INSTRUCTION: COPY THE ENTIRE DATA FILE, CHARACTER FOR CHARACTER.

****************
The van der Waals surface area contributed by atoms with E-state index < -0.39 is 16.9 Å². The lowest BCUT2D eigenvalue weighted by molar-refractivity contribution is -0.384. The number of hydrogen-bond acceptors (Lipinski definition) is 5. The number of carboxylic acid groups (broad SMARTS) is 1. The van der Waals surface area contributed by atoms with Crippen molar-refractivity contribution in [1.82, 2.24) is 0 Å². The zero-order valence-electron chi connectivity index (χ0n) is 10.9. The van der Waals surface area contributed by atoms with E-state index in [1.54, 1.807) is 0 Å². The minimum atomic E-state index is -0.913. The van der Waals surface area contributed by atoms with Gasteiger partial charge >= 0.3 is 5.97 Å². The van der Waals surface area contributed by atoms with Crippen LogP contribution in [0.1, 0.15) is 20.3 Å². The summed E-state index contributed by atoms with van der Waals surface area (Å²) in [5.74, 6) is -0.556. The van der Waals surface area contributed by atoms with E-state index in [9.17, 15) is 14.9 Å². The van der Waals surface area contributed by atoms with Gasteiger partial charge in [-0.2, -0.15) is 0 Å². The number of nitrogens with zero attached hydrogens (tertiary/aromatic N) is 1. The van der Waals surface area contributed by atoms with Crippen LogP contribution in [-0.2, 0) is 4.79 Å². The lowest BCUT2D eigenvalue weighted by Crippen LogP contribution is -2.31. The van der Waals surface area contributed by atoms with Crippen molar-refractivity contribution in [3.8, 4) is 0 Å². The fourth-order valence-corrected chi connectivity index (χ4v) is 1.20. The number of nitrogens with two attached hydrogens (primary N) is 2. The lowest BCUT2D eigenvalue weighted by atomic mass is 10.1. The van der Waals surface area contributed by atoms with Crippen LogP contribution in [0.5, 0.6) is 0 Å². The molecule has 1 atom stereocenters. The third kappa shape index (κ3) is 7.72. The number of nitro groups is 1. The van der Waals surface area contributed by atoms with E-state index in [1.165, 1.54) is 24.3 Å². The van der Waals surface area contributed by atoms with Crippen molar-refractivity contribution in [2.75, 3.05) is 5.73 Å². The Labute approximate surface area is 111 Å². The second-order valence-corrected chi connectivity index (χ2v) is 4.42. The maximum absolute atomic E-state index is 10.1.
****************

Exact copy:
The van der Waals surface area contributed by atoms with E-state index < -0.39 is 16.9 Å². The lowest BCUT2D eigenvalue weighted by molar-refractivity contribution is -0.384. The number of hydrogen-bond acceptors (Lipinski definition) is 5. The number of carboxylic acid groups (broad SMARTS) is 1. The van der Waals surface area contributed by atoms with Crippen molar-refractivity contribution in [1.82, 2.24) is 0 Å². The zero-order valence-electron chi connectivity index (χ0n) is 10.9. The van der Waals surface area contributed by atoms with E-state index in [1.54, 1.807) is 0 Å². The minimum atomic E-state index is -0.913. The van der Waals surface area contributed by atoms with Gasteiger partial charge >= 0.3 is 5.97 Å². The van der Waals surface area contributed by atoms with Crippen LogP contribution in [0.1, 0.15) is 20.3 Å². The summed E-state index contributed by atoms with van der Waals surface area (Å²) in [5.74, 6) is -0.556. The van der Waals surface area contributed by atoms with E-state index in [9.17, 15) is 14.9 Å². The van der Waals surface area contributed by atoms with Gasteiger partial charge in [-0.2, -0.15) is 0 Å². The number of nitrogens with zero attached hydrogens (tertiary/aromatic N) is 1. The van der Waals surface area contributed by atoms with Crippen LogP contribution in [-0.2, 0) is 4.79 Å². The lowest BCUT2D eigenvalue weighted by Crippen LogP contribution is -2.31. The van der Waals surface area contributed by atoms with Crippen molar-refractivity contribution in [3.8, 4) is 0 Å². The fourth-order valence-corrected chi connectivity index (χ4v) is 1.20. The number of nitrogens with two attached hydrogens (primary N) is 2. The lowest BCUT2D eigenvalue weighted by atomic mass is 10.1. The van der Waals surface area contributed by atoms with Crippen LogP contribution in [0.5, 0.6) is 0 Å². The molecule has 1 atom stereocenters. The third kappa shape index (κ3) is 7.72. The number of nitro groups is 1. The van der Waals surface area contributed by atoms with E-state index in [1.165, 1.54) is 24.3 Å². The van der Waals surface area contributed by atoms with Crippen molar-refractivity contribution in [2.75, 3.05) is 5.73 Å². The Labute approximate surface area is 111 Å². The second-order valence-corrected chi connectivity index (χ2v) is 4.42. The maximum absolute atomic E-state index is 10.1.